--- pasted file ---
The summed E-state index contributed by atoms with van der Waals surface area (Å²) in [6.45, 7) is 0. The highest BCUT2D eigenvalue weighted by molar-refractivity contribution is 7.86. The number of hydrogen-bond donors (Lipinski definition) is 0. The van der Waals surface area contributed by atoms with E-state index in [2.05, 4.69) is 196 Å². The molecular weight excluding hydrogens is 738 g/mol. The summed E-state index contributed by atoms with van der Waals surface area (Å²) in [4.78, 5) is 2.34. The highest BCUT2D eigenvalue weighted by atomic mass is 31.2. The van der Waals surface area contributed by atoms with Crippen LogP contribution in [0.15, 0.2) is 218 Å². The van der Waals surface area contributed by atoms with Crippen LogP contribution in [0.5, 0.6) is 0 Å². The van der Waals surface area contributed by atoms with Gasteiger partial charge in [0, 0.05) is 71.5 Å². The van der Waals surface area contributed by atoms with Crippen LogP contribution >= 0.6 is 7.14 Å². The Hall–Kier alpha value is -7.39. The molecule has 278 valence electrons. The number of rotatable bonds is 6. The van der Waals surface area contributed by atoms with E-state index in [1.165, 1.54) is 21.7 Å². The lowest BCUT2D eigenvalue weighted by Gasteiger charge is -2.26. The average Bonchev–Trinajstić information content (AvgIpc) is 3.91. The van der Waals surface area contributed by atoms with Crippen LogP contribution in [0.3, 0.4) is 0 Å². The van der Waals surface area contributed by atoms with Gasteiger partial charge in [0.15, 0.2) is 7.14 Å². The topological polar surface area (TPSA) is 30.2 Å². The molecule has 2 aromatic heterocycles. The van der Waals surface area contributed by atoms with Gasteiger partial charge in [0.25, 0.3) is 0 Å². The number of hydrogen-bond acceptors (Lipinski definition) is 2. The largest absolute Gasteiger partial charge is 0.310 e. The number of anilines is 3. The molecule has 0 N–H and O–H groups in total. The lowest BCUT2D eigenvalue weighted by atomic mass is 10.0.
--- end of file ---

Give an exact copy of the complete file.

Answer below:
The summed E-state index contributed by atoms with van der Waals surface area (Å²) in [6.45, 7) is 0. The highest BCUT2D eigenvalue weighted by molar-refractivity contribution is 7.86. The number of hydrogen-bond donors (Lipinski definition) is 0. The van der Waals surface area contributed by atoms with E-state index in [2.05, 4.69) is 196 Å². The molecular weight excluding hydrogens is 738 g/mol. The summed E-state index contributed by atoms with van der Waals surface area (Å²) in [4.78, 5) is 2.34. The highest BCUT2D eigenvalue weighted by atomic mass is 31.2. The van der Waals surface area contributed by atoms with Crippen LogP contribution in [0.15, 0.2) is 218 Å². The van der Waals surface area contributed by atoms with Crippen LogP contribution in [0.5, 0.6) is 0 Å². The van der Waals surface area contributed by atoms with Gasteiger partial charge in [0, 0.05) is 71.5 Å². The van der Waals surface area contributed by atoms with Crippen LogP contribution >= 0.6 is 7.14 Å². The Hall–Kier alpha value is -7.39. The molecule has 278 valence electrons. The number of rotatable bonds is 6. The van der Waals surface area contributed by atoms with E-state index in [1.165, 1.54) is 21.7 Å². The lowest BCUT2D eigenvalue weighted by Gasteiger charge is -2.26. The average Bonchev–Trinajstić information content (AvgIpc) is 3.91. The van der Waals surface area contributed by atoms with Crippen LogP contribution in [0.3, 0.4) is 0 Å². The van der Waals surface area contributed by atoms with Gasteiger partial charge in [0.15, 0.2) is 7.14 Å². The topological polar surface area (TPSA) is 30.2 Å². The molecule has 2 aromatic heterocycles. The van der Waals surface area contributed by atoms with Gasteiger partial charge in [0.25, 0.3) is 0 Å². The number of hydrogen-bond acceptors (Lipinski definition) is 2. The largest absolute Gasteiger partial charge is 0.310 e. The number of anilines is 3. The molecule has 0 N–H and O–H groups in total. The lowest BCUT2D eigenvalue weighted by atomic mass is 10.0.